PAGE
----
Feds released hundreds of immigrant murderers, drunk drivers, sex-crimes convicts
Published on May 12th, 2014
May 12, 2014
The Washington Times
Immigration officials knowingly released dozens of murderers back into the U.S. in 2013, according to Obama administration statistics detailing all of the criminal convictions of the more than 36,000 immigrants released from custody last year.
The numbers show that the criminals released by U.S. Immigration and Customs Enforcement had amassed more than 15,000 drunken-driving convictions, 1,317 domestic violence convictions and even four that the statistics listed as “treason, sabotage.” There were also convictions for homicide, another 43 for negligent manslaughter, 14 convictions of voluntary manslaughter and one classified as “homicide-willful kill-public official-gun.”
The immigrants were in deportation proceedings, meaning ICE was trying to remove them from the country and could have held them in detention, but released them anyway, according to the Center for Immigration Studies, which obtained the numbers and published a report Monday morning. The Washington Times also obtained the statistics.
Jessica Vaughan, policy studies director at the center, said the numbers undercut the Obama administration’s own argument that it’s trying to keep its enforcement efforts targeted at dangerous criminals.
“We keep hearing from the administration that they are focused like a laser on enforcement against the worst of the worst, convicted criminals, as their top priority. On the other hand, they are releasing, at a rate of about 100 a day, aliens from their custody with criminal convictions, and many of them are serious criminal convictions,” she said.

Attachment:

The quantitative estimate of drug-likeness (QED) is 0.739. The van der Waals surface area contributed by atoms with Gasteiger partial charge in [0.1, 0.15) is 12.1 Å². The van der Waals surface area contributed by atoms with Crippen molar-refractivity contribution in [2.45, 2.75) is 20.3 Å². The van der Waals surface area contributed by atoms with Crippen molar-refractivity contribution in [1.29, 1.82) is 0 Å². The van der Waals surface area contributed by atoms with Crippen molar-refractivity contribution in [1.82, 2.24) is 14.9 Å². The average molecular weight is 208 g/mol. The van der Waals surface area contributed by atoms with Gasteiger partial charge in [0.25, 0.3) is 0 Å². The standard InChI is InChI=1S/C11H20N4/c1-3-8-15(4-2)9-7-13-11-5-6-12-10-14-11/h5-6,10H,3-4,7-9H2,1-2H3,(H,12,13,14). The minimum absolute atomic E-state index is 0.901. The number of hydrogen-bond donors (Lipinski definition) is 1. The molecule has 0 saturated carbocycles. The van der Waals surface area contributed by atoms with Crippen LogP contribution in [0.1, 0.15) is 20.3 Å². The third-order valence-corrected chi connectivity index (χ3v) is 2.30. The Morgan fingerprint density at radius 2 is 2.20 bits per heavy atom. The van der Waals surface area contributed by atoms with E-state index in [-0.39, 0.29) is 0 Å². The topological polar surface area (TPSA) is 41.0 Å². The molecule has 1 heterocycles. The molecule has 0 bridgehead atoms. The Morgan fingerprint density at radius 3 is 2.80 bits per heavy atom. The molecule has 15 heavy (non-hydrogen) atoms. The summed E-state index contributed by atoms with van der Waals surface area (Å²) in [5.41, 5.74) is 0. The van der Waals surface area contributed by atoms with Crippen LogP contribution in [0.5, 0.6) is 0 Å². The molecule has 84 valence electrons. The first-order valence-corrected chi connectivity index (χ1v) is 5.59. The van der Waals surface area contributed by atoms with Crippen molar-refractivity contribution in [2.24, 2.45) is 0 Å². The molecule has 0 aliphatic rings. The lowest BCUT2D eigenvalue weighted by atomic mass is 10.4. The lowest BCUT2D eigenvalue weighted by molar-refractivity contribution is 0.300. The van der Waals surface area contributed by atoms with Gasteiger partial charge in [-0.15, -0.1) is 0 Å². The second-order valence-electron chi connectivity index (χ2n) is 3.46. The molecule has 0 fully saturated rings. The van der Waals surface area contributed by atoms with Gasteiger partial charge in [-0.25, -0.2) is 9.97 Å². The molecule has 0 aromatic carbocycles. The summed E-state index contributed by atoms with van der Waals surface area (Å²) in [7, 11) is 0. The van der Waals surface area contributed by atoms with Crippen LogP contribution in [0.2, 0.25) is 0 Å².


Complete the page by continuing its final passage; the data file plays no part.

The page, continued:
ICE didn’t respond to a request for comment Monday morning.
Some of the immigrants were likely released in response to an old court decision that said if a home country won’t take immigrants back, the U.S. must release them. But Ms. Vaughan said most were likely released on the decision of ICE officials. They are supposed to be subjected to other methods such as monitoring, bond or their own recognizance.
The details on criminals released comes even as ICE has told Congress it doesn’t need to hold as many immigrants in detention. In its budget request this year, ICE asked that Congress only fund slightly more than 30,500 detention beds a day, or down from the 34,000 set in current law.
“This funding level of beds will allow ICE to detain the current mandatory population, as well as the higher-risk, non-mandatory detainees,” ICE Deputy Director Daniel Ragsdale testified in March.
But Ms. Vaughan said that rings hollow if the administration is already releasing murderers and other serious criminals even with 34,000 detention beds.
The 36,007 criminal aliens counted in the data had more than 87,000 convictions among them: 9,187 convictions for what ICE labeled “dangerous drugs,” 2,691 assault convictions, 1,724 weapons offenses and even 303 convictions for “fight escape” — a category that would seem to make them bad candidates for being released back into the country. There were 647 convictions of traffic hit-and-run, 426 sexual assaults, 727 other sex-crimes convictions and 228 kidnapping convictions.
The immigrants are in addition to the 68,000 other immigrants that ICE officers came across but didn’t put into deportation proceedings.
Last year, ICE came under fire for releasing thousands of immigrants and blaming it on the sequester budget cuts. Among those released were 622 criminals — including 24 with repeated major felony convictions so bad that the administration had to go recapture them.
Officials later said it wasn’t the sequester, but rather the regular budget process that caused them to have to release the immigrants. They said they’d been running above the 34,000 detention level for too long and would have had to cut detention to average out the numbers.